Luckily, pharmaceutical companies remain hard at work in their attempts to combat this debilitating illness. Two candidates making noteworthy strides in this indication are Biogen (NASDAQ:BIIB) and Acadia Pharmaceuticals (NASDAQ:ACAD). The $20 billion Alzheimer's disease treatment market should have investors wanting to grab a slice of the pie -- but which company is the better buy? Read on to find out.
Biogen made headlines in early 2015 when its early stage trial of Alzheimer's disease drug aducanumab produced positive results for both the 3mg and 10mg dosing. While the 3mg dose did not show as much efficacy as the 10mg dose, the 10mg dose led to dangerous brain swelling in some patients. Investors hoped that a 6mg "goldie locks" dosage would show the merits of both increased efficacy and decreased brain swelling. Unfortunately, these hopes were dashed later on that year when the 6mg dosing trial failed to show a dosage-dependent clinical efficacy profile. However, upon further analysis of the data, Biogen showed that the treatment did have a dose-dependent slowing of cognitive decline for mild and prodromal (early stage) patients. On this news, the company pushed forward with its phase 3 study for aducanumab which hopes to enroll 1,350 patients for a 5-year study.
Aducanumab is an amyloid-targeting monoclonal antibody. Aducanumab functions by targeting what are called "amyloid plaques" which build up in the brain of Alzheimer's patients. Unfortunately, the underlying cause of (and involvement of amyloid plaques in) Alzheimer's disease is still the subject of much debate. This controversy became more apparent when Eli Lilly decided to abandon its anti-amyloid product solanezumab after it failed to show benefit in patients with mild Alzheimer's disease. Since solanezumab attacks the same target as aducanumab, the failure of solanezumab threw cold water on Biogen. The company is still optimistic about aducanumab's chances, though, for a number of reasons. Topline data from Biogen's phase 3 studies of aducanumab don't read out until 2018, so until then investors will have to be patient.
Acadia received approval for its Parkinson's disease psychosis (PDP) drug, Nuplazid, in April of last year. Since its launch, sales of the drug have been growing like a weed -- totaling $5.4 million in the third quarter of 2016. While the Parkinson's disease indication is huge (an estimated 1 million individuals in the U.S. suffer from Parkinson's and 40% suffer from PDP), an even larger market could come in the form of Alzheimer's disease psychosis (ADP). According to Acadia's internal data, an estimated 25% to 50% of Alzheimer's patients could develop ADP -- making this a potentially massive indication.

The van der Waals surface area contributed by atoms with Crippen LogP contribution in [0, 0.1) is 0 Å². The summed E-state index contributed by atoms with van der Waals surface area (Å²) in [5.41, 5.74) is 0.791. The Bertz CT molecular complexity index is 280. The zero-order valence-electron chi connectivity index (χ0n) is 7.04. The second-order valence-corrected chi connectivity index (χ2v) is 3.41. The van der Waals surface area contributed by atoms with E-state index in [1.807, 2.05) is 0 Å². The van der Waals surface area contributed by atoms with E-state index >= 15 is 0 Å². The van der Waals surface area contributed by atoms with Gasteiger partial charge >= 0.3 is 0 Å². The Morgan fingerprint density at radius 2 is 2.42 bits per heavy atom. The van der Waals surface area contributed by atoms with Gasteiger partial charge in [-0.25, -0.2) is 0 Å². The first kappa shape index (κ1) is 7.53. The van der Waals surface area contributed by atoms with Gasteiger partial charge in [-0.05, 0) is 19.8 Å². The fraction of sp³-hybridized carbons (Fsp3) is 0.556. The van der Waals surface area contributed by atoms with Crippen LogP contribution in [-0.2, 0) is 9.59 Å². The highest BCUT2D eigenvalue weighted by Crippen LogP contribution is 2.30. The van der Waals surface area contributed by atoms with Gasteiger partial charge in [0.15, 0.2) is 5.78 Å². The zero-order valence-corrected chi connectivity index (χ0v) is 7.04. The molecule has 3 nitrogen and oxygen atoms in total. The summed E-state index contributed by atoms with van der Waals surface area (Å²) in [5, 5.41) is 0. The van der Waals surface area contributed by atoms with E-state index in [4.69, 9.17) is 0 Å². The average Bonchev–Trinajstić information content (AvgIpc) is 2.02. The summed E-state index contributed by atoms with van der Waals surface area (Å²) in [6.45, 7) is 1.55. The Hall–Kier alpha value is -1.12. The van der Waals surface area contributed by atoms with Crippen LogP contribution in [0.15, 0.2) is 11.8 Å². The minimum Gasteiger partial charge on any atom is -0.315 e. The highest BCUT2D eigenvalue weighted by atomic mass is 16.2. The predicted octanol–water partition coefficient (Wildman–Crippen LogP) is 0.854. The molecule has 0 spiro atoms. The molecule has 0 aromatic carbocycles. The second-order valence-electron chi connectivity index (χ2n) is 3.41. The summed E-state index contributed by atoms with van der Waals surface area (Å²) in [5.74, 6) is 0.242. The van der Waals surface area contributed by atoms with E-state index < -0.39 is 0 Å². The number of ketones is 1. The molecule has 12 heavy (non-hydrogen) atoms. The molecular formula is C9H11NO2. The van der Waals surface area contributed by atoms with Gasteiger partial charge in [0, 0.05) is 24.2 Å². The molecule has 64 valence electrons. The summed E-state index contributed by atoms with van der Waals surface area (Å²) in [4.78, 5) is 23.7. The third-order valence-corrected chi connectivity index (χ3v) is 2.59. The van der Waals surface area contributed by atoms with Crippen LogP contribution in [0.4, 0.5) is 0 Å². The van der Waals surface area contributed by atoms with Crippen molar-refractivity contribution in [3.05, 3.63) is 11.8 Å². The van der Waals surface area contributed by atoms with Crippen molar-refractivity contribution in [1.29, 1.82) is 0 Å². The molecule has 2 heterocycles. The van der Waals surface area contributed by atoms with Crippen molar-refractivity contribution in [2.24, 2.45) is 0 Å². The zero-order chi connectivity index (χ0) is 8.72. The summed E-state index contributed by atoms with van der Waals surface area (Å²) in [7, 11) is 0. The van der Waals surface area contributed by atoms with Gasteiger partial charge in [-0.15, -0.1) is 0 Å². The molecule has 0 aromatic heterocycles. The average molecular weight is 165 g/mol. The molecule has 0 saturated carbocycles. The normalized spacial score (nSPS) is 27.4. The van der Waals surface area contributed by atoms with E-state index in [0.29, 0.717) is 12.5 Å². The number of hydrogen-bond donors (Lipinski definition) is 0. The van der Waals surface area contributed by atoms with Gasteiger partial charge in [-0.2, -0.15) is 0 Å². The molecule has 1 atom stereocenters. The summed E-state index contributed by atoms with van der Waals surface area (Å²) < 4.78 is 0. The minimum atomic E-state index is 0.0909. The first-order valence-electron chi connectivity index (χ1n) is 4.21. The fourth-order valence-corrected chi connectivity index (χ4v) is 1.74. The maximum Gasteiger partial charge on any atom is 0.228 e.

Dreams of a treatment came closer to reality late last year when the company released positive phase 2 data of Nuplazid in ADP patients. While estimates vary, Leerink believes that the expansion into ADP could double or triple potential sales estimates. Currently, with only the approved PDP indication, sales are forecast at around $1 billion by 2022.
While Nuplazid does have blockbuster potential, it also has a checkered past. Nuplazid initially failed to meet its primary endpoint of a decrease in antipsychotic activity due to a high placebo response back in 2009. In addition, although approved in PDP, the drug contains a black box warning stating, "Elderly patients with dementia-related psychosis treated with antipsychotic drugs are at an increased risk of death." And lastly, while Nuplazid did show a statistically significant reduction in psychosis versus placebo in its phase 2 study in ADP, the result was barely significant with a p-value of .0451. (Researchers typically look for p-values under .05.) Overall,Nuplazid's entry into the larger ADP market will require a successful phase 3 study.
The better buy?
To say that Alzheimer's disease has been a tough disease to fight would be an understatement. In fact, over 99% of drugs in the past decade have failed to demonstrate efficacy against this disease. However, it is good to know that pharmaceutical companies continue to give it all they've got. In Biogen's case, the company recently released good data from a long-term phase 1b study demonstrating the durable effects of aducanumab. However, the fact that aducanumab relies on a very similar mechanism of action as solanezumab calls into question whether Biogen is simply throwing good money after bad. Regardless, an approval for aducanumab would be transformative even for this large-cap company.
In Acadia's case, while the company does have great potential, it is important to remember that this biotech only has 1 approved drug and has had no experience bringing a product to market prior to the launch of Nuplazid. Overall, however, I believe the combination of a large total addressable market combined with expanding indications makes Acadia a better buy for the risk-tolerant investor looking to get exposure to this potentially huge market.